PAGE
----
It took a few hours to cut through the bureaucratic red tape before the Reyes’ were allowed into the viewing area where a priest sat. He was a kindly old gentleman, pencil thin and dapper in his black garb and white collar. He rose to hug them in a fatherly way. “I’m Father Puerto. I’m known as the unconventional priest declared to be too radical for the church establishment. . They’ve given me the delicate task of helping mourners who come down here where all hope is lost. But all hope is not lost. Come. Sit. Let’s talk.”

Fabian and Analia were exhausted and in no mood to talk. But they were also too tired to argue. Father Puerto acknowledged their grief. He said “Life is fleeting. We are like the flowers of the field which sprout, grow, propagate, and die. Unfortunately in your daughter’s case her lifetime was ultra short. Sad. Very sad.”

Fabian cried out in anguish. “But why Father. Why? Why would a loving and benevolent God let us carry a child for six months only to take her away from us. Why?”

Searching for comforting words, Father Puerto exclaimed,“ She was three months premature. Maybe God wanted her with Him because she had health problems. I don’t know. You don’t know. Come, let us pray. God is always in control. I know it’s difficult, but pray and have faith that what God wants for us is part of His plan.” So they held hands in a prayer circle and prayed for mercy, patience and His grace.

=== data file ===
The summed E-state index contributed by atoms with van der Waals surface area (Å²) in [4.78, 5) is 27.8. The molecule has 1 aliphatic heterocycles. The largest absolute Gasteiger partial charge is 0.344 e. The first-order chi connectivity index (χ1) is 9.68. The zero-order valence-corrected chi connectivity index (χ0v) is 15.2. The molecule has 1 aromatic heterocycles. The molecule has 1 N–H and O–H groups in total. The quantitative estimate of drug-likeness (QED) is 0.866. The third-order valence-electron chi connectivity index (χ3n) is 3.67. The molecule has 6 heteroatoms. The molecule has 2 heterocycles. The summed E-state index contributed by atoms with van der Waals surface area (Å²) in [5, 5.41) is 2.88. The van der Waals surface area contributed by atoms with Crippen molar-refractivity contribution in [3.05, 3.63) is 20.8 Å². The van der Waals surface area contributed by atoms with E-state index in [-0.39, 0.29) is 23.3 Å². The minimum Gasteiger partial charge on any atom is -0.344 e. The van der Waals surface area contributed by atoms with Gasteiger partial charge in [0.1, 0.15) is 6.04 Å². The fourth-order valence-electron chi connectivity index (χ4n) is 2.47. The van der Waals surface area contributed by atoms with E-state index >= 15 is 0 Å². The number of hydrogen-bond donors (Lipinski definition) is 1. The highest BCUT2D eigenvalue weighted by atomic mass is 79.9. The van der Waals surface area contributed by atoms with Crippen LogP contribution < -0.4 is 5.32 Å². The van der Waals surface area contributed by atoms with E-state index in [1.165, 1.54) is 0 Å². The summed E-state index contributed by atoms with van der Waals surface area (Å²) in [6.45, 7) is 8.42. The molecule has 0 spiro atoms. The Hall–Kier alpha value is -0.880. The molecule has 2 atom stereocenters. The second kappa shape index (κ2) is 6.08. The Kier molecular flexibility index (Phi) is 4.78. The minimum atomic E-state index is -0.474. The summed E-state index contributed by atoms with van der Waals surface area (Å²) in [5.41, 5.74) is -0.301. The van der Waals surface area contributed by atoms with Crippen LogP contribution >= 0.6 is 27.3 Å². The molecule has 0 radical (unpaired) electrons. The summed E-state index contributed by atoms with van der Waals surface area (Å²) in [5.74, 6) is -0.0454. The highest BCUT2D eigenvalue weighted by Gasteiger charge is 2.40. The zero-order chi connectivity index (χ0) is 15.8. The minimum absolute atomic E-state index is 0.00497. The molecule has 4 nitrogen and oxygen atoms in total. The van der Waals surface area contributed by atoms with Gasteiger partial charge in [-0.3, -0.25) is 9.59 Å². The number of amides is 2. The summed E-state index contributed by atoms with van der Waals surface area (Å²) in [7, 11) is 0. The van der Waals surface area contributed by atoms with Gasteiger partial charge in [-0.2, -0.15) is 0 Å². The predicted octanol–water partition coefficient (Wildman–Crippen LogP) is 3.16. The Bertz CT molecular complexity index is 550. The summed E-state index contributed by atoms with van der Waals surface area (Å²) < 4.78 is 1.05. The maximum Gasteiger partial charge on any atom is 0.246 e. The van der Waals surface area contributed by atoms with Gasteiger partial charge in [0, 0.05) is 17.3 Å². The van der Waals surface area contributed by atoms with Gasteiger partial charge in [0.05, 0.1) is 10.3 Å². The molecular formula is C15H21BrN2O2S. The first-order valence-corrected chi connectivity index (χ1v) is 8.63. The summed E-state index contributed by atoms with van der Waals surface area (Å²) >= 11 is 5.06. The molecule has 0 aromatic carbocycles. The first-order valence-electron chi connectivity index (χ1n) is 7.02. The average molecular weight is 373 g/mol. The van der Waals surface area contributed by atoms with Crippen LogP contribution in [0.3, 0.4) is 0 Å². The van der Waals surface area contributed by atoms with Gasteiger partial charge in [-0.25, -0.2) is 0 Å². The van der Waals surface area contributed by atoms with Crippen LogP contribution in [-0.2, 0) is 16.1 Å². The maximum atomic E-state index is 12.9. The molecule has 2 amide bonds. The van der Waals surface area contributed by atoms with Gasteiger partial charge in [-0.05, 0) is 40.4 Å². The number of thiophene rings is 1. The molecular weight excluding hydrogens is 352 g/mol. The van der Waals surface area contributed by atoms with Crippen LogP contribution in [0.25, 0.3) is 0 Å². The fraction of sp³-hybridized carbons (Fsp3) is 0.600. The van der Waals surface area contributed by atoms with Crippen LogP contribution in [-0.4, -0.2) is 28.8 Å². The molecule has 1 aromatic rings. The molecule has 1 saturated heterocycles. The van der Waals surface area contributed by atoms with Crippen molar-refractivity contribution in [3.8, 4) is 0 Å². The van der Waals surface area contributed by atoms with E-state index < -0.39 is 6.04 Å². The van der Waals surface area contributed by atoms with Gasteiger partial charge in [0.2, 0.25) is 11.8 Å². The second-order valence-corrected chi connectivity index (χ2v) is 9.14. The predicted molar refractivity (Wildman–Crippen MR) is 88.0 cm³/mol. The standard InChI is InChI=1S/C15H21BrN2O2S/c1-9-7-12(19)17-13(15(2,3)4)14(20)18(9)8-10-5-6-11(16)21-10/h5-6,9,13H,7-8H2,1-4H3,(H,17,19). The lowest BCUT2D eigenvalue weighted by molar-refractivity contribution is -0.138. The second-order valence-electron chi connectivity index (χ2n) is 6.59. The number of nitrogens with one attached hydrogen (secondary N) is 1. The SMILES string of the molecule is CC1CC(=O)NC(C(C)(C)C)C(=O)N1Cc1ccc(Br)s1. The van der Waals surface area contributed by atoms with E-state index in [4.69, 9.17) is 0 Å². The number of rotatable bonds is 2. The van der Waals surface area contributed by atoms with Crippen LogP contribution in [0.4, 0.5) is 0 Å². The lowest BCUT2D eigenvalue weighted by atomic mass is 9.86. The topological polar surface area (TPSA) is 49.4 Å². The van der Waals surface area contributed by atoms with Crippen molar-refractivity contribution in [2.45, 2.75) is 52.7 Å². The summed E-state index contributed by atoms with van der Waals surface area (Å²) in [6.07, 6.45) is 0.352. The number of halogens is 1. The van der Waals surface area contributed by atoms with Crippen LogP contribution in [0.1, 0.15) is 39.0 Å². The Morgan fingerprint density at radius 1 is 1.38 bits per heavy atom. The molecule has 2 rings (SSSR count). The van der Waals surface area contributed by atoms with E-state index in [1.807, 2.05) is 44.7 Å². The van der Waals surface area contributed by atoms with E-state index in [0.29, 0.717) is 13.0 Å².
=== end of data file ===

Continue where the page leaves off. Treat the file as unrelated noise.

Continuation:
Then Analia prayed “Lord God, you work miracles. I’m asking that you restore life to my little one. I have faith in Your ability to speak into existence things which we can’t comprehend. Please. Help us.”

Father Puerto had seen many things in his years as a priest. He had never seen dead people come alive. Then again, God did create the universe. Was bringing a baby back to life beyond His ability? He prayed along with the mother, though reluctantly, fearful of putting God to the test and of their being disappointed if their prayers weren’t answered.
When done they went to the table where the tiny casket lay. It was varnished wood, elegant in its simplicity. Fabian told the priest that he was going to open it.
“Why?” Father Puerto asked.

“Because we want to view our child, still born or not. We want to kiss her goodbye.”

The priest signaled for the morgue tech to come and help them open it, which he did. Then the three of them gathered around the little girl. Analia stared down at the sweet and beautiful face of her child. Closing her eyes in fervent prayer Analia took hold of her tiny hand. Suddenly Analia gasped as the little hand closed ever so slightly. Then as Analia opened her eyes she saw the baby’s little mouth open, emitting a cry!

They named the baby Luz Milagros, Miracle Light. This event was broadcast via the internet news around April 11th. Recovering from the near death experience, Milagros is doing well, a testimony to God’s ability to answer the prayers of the faithful.

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Jack Lippman